A hidden gem
A short drive straight north will get you in the general area of two nice little lakes. The drive will take about 35 minutes or so to reach Pine Lake State Park on the east side of Eldora. Each of these two little lakes is quite different from the other, however both have a good population of fish that is well worth the drive. If fishing isn’t the only thing that you want to enjoy on the day, there are many other things at this state part as well. There are campgrounds and cabins to rent, a beach located on Lower Pine Lake, nature trails to bike, hike, run or walk and a fold course saddled right in the middle of the two lakes. It is a little slice of nature all packed into one park.
Lower Pine Lake is the lake that is directly to the east of the road that wraps through the state park. Both lakes have concrete boat ramps and plenty of parking available, however if you do not own a boat Lower Pine Lake is for you. There are trails that surround this lake which make it an east walk with fishing poles and gear to access much of the lake. On the south shore you will find deeper water, and on the north and west side of the lake you will find much shallower water. This lake offers largemouth bass, crappie, bluegill, catfish, perch and yellow bass. The first three species are the most abundant. This time of year fish tend to shallow as the water warms up, however with the recent cooler weather they haven’t made a full out migration to the shallow waters. When they do in the near future, bluegills and crappies can be caught in those shallow areas near rocks or tree limbs. I like using a small jig and tube bait for panfish, moving it frequently until I find feeding fish. Bass in this lake love topwater baits and slow moving baits like worms, craws or jigs. This lake has a lot of positive qualities, however one thing that Lower Pine does more so than Upper Pine Lake is get muddy. Lower Pine Lake is a shallower lake by comparison, and will become muddy after heavy rains. It won’t clear up very quickly, so if you do go there and find the water dirty colored, head north a couple miles to Upper Pine, chances are the water clarity will be better and the fish will bite better as a result.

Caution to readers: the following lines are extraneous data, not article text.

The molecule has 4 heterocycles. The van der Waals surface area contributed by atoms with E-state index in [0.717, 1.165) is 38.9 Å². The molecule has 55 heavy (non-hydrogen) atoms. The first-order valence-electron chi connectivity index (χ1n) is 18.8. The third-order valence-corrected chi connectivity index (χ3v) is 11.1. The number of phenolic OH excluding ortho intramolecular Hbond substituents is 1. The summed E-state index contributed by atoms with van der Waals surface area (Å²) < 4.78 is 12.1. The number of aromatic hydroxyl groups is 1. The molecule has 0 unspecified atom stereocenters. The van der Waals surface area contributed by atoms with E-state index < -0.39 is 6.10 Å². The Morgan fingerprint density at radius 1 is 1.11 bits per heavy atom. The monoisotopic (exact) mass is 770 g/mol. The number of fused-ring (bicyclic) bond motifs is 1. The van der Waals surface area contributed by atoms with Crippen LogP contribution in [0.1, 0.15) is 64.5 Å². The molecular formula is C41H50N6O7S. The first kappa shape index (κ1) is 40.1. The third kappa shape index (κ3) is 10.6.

Upper Pine Lake is very different from Lower Pine Lake even though they are connected. Upper Pine Lake has very little shoreline access to bank anglers. There are few jetties on the west side of the lake and you can walk around on the dam face, but that is it. It is best to fish this lake from a canoe, kayak, or any boat. Upper Pine Lake has largemouth bass, bluegills, crappies, catfish, and a few perch. Bass and bluegills rule this lake as for population, so targeting those species will help you catch a few on your next trip. Bass in this lake can be caught in a variety of ways; topwater, worms, craw baits, jigs, spinnerbaits, crankbaits…just about anything you want to throw at them they will eat. OF course, certain days are better for a certain type of bait, so bring a good variety if you are in search of the green bass in Upper Pine. When fishing by boat you can access the channel bank on the east side of the lake. This has dozens and dozens of trees fallen into the lake. These are homes for bass and especially bluegills. Like I mentioned above, fishing shallow will be best as the water warms, and you simply can’t beat a small worm on a hook when chasing bluegills. A couple major rules when visiting the park lakes to consider and obey, only electric motors may be operated on the lakes, and all bass under 15 inches must be released immediately.
Pine Lake State Park is a hidden gem here in Central Iowa. Two different lakes with good populations of fish at both, beach, campground, trails, playground equipment, and even a golf course. It is a great place to take the whole family, or to disappear into nature waiting for that next bite. Enjoy the May weather, soon it will 90 and humid!